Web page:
And if he was getting solo record deals and doing knucklehead rock on stadium shows, well that might not have been as groovy as say something else that was going on that we thought was hip, like The Tubes. So, I'm just 'fessing up here and over the years, I've had to reevaluate my opinions of Sammy and recognize that this guy had the stamina and had the goods and the stuff that we were making fun of him for was pretty ephemeral and we probably had our values a little bit askew when we were chuckling over Sammy. 

Sammy's a winner and he's always been a winner and he's also always been that same guy. That guy that I met in the satin pants in The Justice Brothers without a dime in his pocket is the same guy that I wrote the book with. [He's] older, but it's not like success changed this guy or getting money altered his character. I've seen very few people I know that have been less personally affected by their success. To Sammy, it just always seemed like an entitlement that he was due. And that also made him seem funny to us hipsters too. So now I ask you, who's laughing now? So I signed up. 

Sometime ago, I had to take my hat off to Sammy and go, "No man, this guy is for real!" All that stuff that seemed like jive is actually true to the bone, that's Sammy, man! There's a little co-author note in the back of the book - I had lunch in New York earlier this year with a person that shall remain anonymous, a former record company president. And if you were to look up "smart ass New York Jew" in the encyclopedia, his picture would be amongst many, right? But that's the kind of character - I love this guy - I mean that in only the very nicest possible way. And he said, "Well, what are you up to?" and I said, "I'm working on a book with Sammy Hagar" and he said, "Oh, money gig?" And I went, "Oh, dear." What a misconception that is - I certainly understand where he's coming from to say that, so I needed to correct that misassumption in the book.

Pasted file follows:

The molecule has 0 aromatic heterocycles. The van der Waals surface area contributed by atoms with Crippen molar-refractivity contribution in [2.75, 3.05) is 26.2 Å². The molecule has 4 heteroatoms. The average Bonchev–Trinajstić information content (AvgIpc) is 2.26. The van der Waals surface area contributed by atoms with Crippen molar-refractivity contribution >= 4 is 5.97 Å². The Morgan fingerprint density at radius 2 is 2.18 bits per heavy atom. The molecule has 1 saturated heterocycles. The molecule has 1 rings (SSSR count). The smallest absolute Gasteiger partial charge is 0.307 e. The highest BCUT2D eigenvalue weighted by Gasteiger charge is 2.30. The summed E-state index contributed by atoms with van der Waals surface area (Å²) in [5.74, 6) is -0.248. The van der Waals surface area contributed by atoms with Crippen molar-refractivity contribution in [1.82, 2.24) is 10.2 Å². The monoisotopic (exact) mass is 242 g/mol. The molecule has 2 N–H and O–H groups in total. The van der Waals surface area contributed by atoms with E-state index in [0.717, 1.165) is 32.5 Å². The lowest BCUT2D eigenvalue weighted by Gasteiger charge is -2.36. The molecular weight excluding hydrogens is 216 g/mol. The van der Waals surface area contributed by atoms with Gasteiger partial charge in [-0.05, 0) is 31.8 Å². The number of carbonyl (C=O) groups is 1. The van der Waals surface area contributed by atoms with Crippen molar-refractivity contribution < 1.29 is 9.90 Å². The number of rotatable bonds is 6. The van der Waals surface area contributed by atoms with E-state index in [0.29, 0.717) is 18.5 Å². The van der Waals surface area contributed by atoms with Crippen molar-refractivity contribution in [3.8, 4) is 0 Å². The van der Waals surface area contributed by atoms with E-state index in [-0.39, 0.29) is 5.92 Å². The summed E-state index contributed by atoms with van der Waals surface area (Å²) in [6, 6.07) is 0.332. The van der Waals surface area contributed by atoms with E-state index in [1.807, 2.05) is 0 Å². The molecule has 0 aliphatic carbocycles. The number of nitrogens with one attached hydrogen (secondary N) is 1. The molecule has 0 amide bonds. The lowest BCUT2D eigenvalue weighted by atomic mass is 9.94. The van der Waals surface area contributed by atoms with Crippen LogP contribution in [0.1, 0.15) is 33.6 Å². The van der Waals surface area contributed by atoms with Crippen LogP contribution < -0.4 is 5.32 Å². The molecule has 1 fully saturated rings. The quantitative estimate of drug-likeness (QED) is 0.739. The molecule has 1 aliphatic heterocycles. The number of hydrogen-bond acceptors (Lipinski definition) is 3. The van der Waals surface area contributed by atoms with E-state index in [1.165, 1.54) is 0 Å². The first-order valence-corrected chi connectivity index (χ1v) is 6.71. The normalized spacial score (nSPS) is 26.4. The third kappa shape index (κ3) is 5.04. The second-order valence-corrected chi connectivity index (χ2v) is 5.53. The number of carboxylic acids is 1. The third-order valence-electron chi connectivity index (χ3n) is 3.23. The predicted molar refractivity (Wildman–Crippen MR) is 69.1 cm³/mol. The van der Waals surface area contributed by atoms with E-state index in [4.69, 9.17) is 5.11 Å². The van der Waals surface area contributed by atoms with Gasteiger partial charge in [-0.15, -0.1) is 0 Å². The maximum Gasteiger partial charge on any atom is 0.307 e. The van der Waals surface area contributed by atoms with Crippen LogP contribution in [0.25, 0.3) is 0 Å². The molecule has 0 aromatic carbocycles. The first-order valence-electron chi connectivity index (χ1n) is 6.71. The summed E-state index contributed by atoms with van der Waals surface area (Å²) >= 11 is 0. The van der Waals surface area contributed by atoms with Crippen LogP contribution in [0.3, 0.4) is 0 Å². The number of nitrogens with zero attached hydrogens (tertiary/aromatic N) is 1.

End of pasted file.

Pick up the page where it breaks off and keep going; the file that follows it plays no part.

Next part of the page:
I wrote this little co-author's note, it's in the end, and I just want to say, Look, I know what rock critics think of Sammy - I'm a rock critic.. I'm probably as guilty as anybody of writing Sammy off and I've known him longer than all of the other mothers. But, here's what I have to say, 1) "Rock Candy" was on his first album [with Montrose], 2) Sammy has always been this guy - he is as authentic a person as the guys in the Grateful Dead, maybe more so. But he's been underrated in that department and when you read the story and find out about [Hagar's parents] Bobby and Gladys, you're going to understand Sammy is an authentic American working-class hero.